The P'yŏngdŏk Line is an electrified standard-gauge trunk line of the Korean State Railway in North Korea running from Taedonggang Station in P'yŏngyang, where it connects to the P'yŏngbu, P'yŏngnam, P'yŏngra and P'yŏngŭi Lines, to Kujang, where it connects to the Manp'o and Ch'ŏngnyŏn P'arwŏn Lines. The total length of the line is 192.3 km (119.5 mi).

<span class="mw-page-title-main">Kim Chong-t'ae Electric Locomotive Works</span>

The Kim Chong-t'ae Electric Locomotive Works (Korean: 김종태전기기관차연합기업소) in P'yŏngyang is North Korea's largest manufacturer of railway equipment. Established in November 1945 in Sŏsŏng-guyŏk, P'yŏngyang near the P'yŏngyang Railway University and the Korean State Railway's West P'yŏngyang Station, the factory manufactures and overhauls electric and diesel locomotives, passenger cars, streetcars and subway trainsets. It is subordinate to the North Korean Ministry of Railways.

Mining in North Korea is important to the country's economy. North Korea is naturally abundant in metals such as magnesite, zinc, tungsten, and iron; with magnesite resources of 6 billion tonnes, particularly in the North and South Hamgyong Province and Chagang Province. However, often these cannot be mined due to the acute shortage of electricity in the country, as well as the lack of proper tools to mine these materials and an antiquated industrial base. Coal, iron ore, limestone, and magnesite deposits are larger than other mineral commodities. Mining joint ventures with other countries include China, Canada, Egypt, and South Korea.

<span class="mw-page-title-main">Taean Heavy Machine Complex</span> Machinery factory in Taean-dong, Taean-guyŏk, Nampo Special City, North Korea

The Taean Machine Complex is machinery factory in Taean-dong, Taean-guyŏk, Namp'o Special City, North Korea producing a wide array of electric machinery for industrial and household use.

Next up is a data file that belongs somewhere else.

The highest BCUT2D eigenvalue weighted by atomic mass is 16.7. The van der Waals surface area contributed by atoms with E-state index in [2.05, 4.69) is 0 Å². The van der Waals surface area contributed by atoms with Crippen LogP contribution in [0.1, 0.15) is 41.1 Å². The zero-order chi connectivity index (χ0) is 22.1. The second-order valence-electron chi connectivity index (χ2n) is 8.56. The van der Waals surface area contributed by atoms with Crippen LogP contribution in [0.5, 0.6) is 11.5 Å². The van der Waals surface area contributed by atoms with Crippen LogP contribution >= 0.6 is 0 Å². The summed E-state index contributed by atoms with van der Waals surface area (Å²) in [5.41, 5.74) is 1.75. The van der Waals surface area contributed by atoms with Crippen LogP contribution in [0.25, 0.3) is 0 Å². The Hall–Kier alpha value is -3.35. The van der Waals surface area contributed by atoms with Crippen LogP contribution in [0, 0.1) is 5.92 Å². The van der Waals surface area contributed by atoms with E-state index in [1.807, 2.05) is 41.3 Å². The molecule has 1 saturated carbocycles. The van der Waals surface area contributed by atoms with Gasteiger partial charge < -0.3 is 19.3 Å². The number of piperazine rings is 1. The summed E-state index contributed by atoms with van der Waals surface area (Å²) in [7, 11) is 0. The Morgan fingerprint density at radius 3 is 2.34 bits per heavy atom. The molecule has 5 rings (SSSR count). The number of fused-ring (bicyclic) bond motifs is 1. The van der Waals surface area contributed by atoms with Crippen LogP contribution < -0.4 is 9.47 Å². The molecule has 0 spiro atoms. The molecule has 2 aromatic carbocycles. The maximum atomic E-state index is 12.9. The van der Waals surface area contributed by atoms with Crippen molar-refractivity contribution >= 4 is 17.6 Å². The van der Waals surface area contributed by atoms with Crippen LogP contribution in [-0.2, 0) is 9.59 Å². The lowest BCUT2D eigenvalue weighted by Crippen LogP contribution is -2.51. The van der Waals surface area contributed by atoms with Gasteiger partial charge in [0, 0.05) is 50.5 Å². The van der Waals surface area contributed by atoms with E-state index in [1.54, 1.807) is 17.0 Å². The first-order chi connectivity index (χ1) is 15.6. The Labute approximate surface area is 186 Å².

The Pyongyang Trolleybus Factory (PTBF) is an automotive industry company in North Korea and is the largest trolleybus manufacturer in the DPRK. During its existence, it has also manufactured vans, refrigerated trucks and buses although its main product are the Chollima branded trolleybuses. It has continuously manufactured trolleybuses since 1960, when it built the first trolleybus in the DPRK, a Jinghua BK561 clone.


  1. 1 2 3 4 5 6 "북한지역정보넷". Retrieved 2021-09-17.
  2. "Pyongyang's Perpetual Power Problems". 38 North. 2014-11-25. Retrieved 2021-09-17.
  3. "Carbon Trade". Naenara . Archived from the original on 2014-07-09.
  4. "《조선의 오늘》". Retrieved 2021-09-17.
  5. "Progress Made in Power Industrial Sector of DPRK". 2021-04-01. Retrieved 2021-09-17.
  6. "Increased Cement Production in Sunchon Cement Complex". Archived from the original on 2021-09-17. Retrieved 2021-09-17.
  7. "North Korea's Cement Industry: More Than Meets the Eye | 38 North: Informed Analysis of North Korea". 38 North. 2021-05-14. Retrieved 2021-09-17.
  8. "Agreements Signed between DPRK and Ecuador". KCNA. 27 April 2008. Archived from the original on 8 September 2017.

Further reading

39°25′0″N125°56′0″E / 39.41667°N 125.93333°E / 39.41667; 125.93333